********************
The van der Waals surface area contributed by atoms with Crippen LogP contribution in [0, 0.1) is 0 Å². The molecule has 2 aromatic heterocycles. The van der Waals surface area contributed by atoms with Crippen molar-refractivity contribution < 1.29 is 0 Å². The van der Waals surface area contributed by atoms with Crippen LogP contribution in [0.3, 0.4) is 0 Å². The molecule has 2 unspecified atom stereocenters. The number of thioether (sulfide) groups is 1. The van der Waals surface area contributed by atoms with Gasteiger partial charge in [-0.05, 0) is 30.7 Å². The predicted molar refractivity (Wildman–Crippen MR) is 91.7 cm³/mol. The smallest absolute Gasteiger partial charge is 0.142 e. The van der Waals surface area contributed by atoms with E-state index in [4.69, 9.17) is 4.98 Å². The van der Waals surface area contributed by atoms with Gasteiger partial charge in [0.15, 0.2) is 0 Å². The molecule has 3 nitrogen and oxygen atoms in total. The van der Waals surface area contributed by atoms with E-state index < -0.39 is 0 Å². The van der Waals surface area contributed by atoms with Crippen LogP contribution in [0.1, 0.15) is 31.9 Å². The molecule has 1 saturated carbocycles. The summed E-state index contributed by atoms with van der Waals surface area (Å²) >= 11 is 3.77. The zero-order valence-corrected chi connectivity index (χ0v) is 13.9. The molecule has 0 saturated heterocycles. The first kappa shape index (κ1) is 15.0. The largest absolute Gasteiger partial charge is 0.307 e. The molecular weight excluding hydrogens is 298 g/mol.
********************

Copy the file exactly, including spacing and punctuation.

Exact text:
The van der Waals surface area contributed by atoms with Crippen LogP contribution in [0, 0.1) is 0 Å². The molecule has 2 aromatic heterocycles. The van der Waals surface area contributed by atoms with Crippen molar-refractivity contribution < 1.29 is 0 Å². The van der Waals surface area contributed by atoms with Crippen LogP contribution in [0.3, 0.4) is 0 Å². The molecule has 2 unspecified atom stereocenters. The number of thioether (sulfide) groups is 1. The van der Waals surface area contributed by atoms with Gasteiger partial charge in [-0.05, 0) is 30.7 Å². The predicted molar refractivity (Wildman–Crippen MR) is 91.7 cm³/mol. The smallest absolute Gasteiger partial charge is 0.142 e. The van der Waals surface area contributed by atoms with E-state index in [4.69, 9.17) is 4.98 Å². The van der Waals surface area contributed by atoms with Gasteiger partial charge in [0.15, 0.2) is 0 Å². The molecule has 3 nitrogen and oxygen atoms in total. The van der Waals surface area contributed by atoms with E-state index < -0.39 is 0 Å². The van der Waals surface area contributed by atoms with Crippen LogP contribution in [0.1, 0.15) is 31.9 Å². The molecule has 1 saturated carbocycles. The summed E-state index contributed by atoms with van der Waals surface area (Å²) >= 11 is 3.77. The zero-order valence-corrected chi connectivity index (χ0v) is 13.9. The molecule has 0 saturated heterocycles. The first kappa shape index (κ1) is 15.0. The largest absolute Gasteiger partial charge is 0.307 e. The molecular weight excluding hydrogens is 298 g/mol.